Tress MacNeille

From Wikipedia, the free encyclopedia
Jump to: navigation, search
Tress MacNeille
Tress MacNeille in 2007
Born (1951-06-20) June 20, 1951 (age 64)
Chicago, Illinois, United States
Occupation Voice actress, disc jockey
Years active 1979–present
Agent SBV Talent[1]

Tress MacNeille (born June 20, 1951) is an American voice actress and former disc jockey best known for providing the voice of Daisy Duck and various other characters on other animated television series such as The Simpsons, Futurama, Tiny Toon Adventures, Animaniacs, Disney's House of Mouse, Chip 'n Dale Rescue Rangers, Rugrats, and Dave the Barbarian.

Early life[edit]

MacNeille was born in Chicago, Illinois. She loved cartoons as a child and wanted to be a voice actress from the age of eight, but instead chose a "practical" career, feeling she would never be able to realize her ambition. She graduated from the University of California, Berkeley and attended broadcasting school, becoming a disc jockey.[2]


MacNeille worked in a variety of jobs and had numerous minor voice-over roles before becoming a regular on an animated TV show. In her words, "I'd been doing radio spots, some TV, demos, sound-alikes, industrial narrations -- anything that came my way for about two years."[2] She was also a member of the improvisational comedy group The Groundlings for ten years.[3] MacNeille took acting workshops and worked as a casting assistant for voice acting talent agent Bob Lloyd in what she calls "The University of Voice-over." Lloyd and fellow agent Rita Vennari got MacNeille her first role on an animated show: a part in a 1979 episode of Scooby-Doo and Scrappy-Doo.[2]

She sang and appeared in the music video (as Lucille Ball) for "Weird Al" Yankovic's song "Ricky" (1983), which was based on the I Love Lucy television show and parodied the song "Mickey" by Toni Basil.[3] MacNeille also appeared on Yankovic's 1999 album Running with Scissors, on the track "Pretty Fly for a Rabbi."

MacNeille was cast as Babs Bunny in Tiny Toon Adventures (1990–1995). Writer Paul Dini said that MacNeille was good for the role because she could do both Babs' voice and the voices of her impressions.[4] MacNeille commented: "The best part of doing Babs is that she's a mimic, like me ... In the show I do Babs doing Billie Burke, Hepburn, Bette Davis, Madonna and Cher. I even have her doing Jessica Rabbit, which is one rabbit imitating another."[3] The success of Tiny Toon Adventures led to the series Animaniacs. MacNeille was brought in to voice Dot Warner, one of the show's three main characters, because Dot's character was very similar to Babs Bunny.[5] Andrea Romano, the voice director and caster for Animaniacs, said that the casters had "no trouble" choosing the role of Dot: "Tress MacNeille was just hilarious (...) And yet [she had] that edge."[6] MacNeille was nominated for an Annie Award for her performance on the show in 1995.[7]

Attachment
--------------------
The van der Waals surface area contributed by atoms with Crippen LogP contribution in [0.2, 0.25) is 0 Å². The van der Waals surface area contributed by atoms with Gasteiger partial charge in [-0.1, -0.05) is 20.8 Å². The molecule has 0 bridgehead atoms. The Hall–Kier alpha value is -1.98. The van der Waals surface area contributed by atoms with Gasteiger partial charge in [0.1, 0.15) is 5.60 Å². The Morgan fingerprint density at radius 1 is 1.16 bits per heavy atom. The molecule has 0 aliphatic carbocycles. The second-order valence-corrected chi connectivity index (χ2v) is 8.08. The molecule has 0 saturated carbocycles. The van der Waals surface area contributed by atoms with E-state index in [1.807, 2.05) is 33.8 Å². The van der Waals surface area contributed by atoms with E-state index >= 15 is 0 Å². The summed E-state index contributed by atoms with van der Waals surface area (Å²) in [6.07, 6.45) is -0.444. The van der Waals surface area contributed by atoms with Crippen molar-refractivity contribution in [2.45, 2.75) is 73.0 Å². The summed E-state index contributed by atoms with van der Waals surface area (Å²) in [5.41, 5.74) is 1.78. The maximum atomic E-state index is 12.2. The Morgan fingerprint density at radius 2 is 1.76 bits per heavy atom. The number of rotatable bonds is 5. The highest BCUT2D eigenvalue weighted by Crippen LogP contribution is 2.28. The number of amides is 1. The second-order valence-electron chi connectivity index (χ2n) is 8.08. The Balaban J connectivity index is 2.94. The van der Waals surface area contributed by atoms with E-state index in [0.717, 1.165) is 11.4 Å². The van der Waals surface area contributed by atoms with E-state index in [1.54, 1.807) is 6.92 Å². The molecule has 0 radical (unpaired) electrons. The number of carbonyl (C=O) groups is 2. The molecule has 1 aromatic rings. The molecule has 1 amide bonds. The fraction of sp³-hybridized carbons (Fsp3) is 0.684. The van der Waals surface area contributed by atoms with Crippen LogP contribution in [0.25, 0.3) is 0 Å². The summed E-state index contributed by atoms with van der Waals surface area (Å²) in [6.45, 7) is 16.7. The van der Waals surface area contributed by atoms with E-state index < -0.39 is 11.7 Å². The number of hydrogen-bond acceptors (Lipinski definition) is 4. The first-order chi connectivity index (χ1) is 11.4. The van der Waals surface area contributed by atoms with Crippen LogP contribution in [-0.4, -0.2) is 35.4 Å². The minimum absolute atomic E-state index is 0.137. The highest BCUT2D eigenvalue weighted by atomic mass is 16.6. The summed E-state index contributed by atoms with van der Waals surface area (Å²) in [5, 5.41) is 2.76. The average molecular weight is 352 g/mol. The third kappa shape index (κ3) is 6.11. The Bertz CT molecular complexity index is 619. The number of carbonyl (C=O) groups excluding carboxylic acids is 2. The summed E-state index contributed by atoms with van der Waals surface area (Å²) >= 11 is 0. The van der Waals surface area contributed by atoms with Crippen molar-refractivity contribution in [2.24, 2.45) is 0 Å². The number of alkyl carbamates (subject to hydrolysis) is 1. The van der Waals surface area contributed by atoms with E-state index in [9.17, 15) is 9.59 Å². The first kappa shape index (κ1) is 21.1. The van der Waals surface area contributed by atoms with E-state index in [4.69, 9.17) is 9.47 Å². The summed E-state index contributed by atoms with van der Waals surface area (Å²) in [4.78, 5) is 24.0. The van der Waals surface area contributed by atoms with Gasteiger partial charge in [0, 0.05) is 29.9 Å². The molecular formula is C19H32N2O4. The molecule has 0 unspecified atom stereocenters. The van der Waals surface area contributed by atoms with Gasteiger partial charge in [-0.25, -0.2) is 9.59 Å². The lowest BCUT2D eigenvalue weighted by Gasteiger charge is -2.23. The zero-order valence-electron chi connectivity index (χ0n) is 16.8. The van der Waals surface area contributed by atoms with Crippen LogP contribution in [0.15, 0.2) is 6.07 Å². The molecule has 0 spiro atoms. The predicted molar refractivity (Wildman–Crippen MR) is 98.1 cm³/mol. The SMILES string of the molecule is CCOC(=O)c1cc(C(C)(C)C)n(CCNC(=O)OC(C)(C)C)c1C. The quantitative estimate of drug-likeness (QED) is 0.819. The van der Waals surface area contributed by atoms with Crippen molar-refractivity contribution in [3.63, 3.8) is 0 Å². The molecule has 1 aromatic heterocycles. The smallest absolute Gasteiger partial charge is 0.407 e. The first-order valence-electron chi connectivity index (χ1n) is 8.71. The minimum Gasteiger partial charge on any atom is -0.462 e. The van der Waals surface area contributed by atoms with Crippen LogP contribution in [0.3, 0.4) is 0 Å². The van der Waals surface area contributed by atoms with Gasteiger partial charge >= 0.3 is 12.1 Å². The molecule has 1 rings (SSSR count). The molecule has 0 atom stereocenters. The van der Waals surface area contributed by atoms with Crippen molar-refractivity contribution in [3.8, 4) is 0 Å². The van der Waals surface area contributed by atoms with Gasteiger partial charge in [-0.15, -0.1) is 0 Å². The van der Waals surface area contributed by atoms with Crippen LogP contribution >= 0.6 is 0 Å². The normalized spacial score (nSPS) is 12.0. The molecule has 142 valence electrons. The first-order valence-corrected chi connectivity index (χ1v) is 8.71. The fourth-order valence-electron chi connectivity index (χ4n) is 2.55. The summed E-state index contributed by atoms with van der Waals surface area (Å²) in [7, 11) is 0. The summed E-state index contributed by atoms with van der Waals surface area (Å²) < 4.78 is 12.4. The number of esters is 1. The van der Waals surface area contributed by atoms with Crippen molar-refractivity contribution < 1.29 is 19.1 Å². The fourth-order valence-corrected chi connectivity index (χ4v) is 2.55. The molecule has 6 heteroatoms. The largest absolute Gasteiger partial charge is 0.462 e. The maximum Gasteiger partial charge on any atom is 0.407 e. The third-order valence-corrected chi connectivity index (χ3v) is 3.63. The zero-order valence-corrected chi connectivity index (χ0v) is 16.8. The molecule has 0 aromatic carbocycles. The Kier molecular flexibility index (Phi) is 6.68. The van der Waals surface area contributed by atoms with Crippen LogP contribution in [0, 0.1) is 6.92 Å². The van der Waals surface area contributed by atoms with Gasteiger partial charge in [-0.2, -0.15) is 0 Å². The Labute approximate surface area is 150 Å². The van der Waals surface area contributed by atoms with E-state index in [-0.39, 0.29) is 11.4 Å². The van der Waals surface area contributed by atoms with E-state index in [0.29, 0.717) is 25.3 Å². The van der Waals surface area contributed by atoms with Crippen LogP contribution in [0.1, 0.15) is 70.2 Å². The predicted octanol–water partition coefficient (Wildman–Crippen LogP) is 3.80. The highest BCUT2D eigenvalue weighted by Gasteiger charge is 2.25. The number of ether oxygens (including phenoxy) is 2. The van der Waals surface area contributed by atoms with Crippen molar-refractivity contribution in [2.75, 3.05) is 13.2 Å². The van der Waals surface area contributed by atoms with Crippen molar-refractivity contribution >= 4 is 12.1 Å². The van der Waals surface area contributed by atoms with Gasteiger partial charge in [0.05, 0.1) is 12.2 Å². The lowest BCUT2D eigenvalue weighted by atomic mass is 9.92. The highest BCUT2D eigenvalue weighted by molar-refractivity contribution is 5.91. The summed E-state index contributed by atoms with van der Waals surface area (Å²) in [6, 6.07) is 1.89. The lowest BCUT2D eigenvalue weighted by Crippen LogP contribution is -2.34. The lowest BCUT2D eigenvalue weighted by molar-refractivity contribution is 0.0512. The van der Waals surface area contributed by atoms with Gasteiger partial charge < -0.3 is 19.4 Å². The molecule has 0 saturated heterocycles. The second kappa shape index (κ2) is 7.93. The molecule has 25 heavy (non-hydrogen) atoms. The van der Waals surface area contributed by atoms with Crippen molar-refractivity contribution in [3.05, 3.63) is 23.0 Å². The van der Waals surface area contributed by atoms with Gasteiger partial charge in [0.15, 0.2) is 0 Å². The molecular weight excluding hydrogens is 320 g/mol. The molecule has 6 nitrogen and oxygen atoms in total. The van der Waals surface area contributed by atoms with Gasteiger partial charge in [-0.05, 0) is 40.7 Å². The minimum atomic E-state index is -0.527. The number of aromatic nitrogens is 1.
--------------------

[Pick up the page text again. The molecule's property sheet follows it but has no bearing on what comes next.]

She has provided voices for numerous films, television shows, video games and commercials, garnering over 200 credits.[2] MacNeille says: "The characters that I do all come from people in my own life -- as well as the material I've stolen from my friends!"[2] Her TV roles include characters on The Simpsons, where she voices Agnes Skinner, Brandine Spuckler and Lindsey Naegle, and Futurama, in which her main role is the character Mom.[2] MacNeille has provided voices on many other television shows and cartoons such as Rugrats (as Charlotte Pickles), Chip 'n Dale Rescue Rangers (as Chip and Gadget),[2] Histeria, Hey Arnold, as well as dubbing work on English language anime translations.

She is the current voice of Daisy Duck and Wilma Flintstone.[2] MacNeille also appeared as an angry anchorwoman in Elvira, Mistress of the Dark and served as the voice of Elvira's great-aunt Morgana Talbot. She provided voice acting for the 2003 Wile E. Coyote and The Road Runner short feature The Whizzard of Ow.

Characters voiced by Tress MacNeille[edit]

Voices on The Simpsons[edit]

Voices on Futurama[edit]

Warner Bros. character roles[edit]

Disney character roles[edit]

Other roles[edit]

Video game roles[edit]


  1. ^
  2. ^ a b c d e f g h Uribes, Alexis (2008-12-18). "Nancy Cartwright Chats with Tress MacNeille". Animation World Network. Retrieved 2011-03-23. 
  3. ^ a b c Meisler, Andy (July 8, 1990). "Television; Steven Spielberg Promises: 'Th-Th-That's Not All, Folks'". The New York Times. Retrieved 5 June 2010. 
  4. ^ Miller, Bob (1990). "NEW TOONS ON THE BLOCK: They’re attending Acme Looniversity & hoping to graduate as classic cartoon characters". Comic Scene (15). pp. 33–39, 68. 
  5. ^ Ross, Curtis (1996-01-19). "It's time for Animaniacs! - The Kids' WB network cartoon has gained a huge adult following and several Internet sites, with its zany stories, hip references and irreverent attitude.". The Tampa Tribune. p. 18. 
  6. ^ Maurice LaMarche et al. (2006). Steven Spielberg Presents Animaniacs: Volume 1. Special Features: Animaniacs Live! (DVD). Warner Home Video. 
  7. ^ Legacy: 23rd Annual Annie Award Nominees and Winners (1995), Annie Award Database, retrieved 2007-05-19 
  8. ^ The Flintstones & WWE: Stone Age SmackDown! Closing Credits

External links[edit]